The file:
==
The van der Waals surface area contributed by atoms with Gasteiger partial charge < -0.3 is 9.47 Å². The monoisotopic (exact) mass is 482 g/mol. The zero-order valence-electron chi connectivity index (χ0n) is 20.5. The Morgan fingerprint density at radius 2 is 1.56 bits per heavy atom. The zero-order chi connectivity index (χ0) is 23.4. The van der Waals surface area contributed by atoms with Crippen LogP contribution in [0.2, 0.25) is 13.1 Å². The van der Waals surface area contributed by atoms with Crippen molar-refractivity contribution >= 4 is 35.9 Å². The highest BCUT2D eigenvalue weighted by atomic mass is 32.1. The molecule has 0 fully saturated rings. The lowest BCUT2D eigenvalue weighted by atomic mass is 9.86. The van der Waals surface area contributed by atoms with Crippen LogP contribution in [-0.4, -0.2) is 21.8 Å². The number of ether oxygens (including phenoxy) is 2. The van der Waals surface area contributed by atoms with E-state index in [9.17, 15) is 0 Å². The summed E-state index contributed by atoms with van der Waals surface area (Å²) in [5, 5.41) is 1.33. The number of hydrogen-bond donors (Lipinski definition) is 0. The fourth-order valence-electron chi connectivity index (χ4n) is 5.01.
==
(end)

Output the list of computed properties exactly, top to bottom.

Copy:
The van der Waals surface area contributed by atoms with Gasteiger partial charge < -0.3 is 9.47 Å². The monoisotopic (exact) mass is 482 g/mol. The zero-order valence-electron chi connectivity index (χ0n) is 20.5. The Morgan fingerprint density at radius 2 is 1.56 bits per heavy atom. The zero-order chi connectivity index (χ0) is 23.4. The van der Waals surface area contributed by atoms with Crippen LogP contribution in [0.2, 0.25) is 13.1 Å². The van der Waals surface area contributed by atoms with Crippen molar-refractivity contribution >= 4 is 35.9 Å². The highest BCUT2D eigenvalue weighted by atomic mass is 32.1. The molecule has 0 fully saturated rings. The lowest BCUT2D eigenvalue weighted by atomic mass is 9.86. The van der Waals surface area contributed by atoms with Crippen LogP contribution in [-0.4, -0.2) is 21.8 Å². The number of ether oxygens (including phenoxy) is 2. The van der Waals surface area contributed by atoms with E-state index in [9.17, 15) is 0 Å². The summed E-state index contributed by atoms with van der Waals surface area (Å²) in [5, 5.41) is 1.33. The number of hydrogen-bond donors (Lipinski definition) is 0. The fourth-order valence-electron chi connectivity index (χ4n) is 5.01.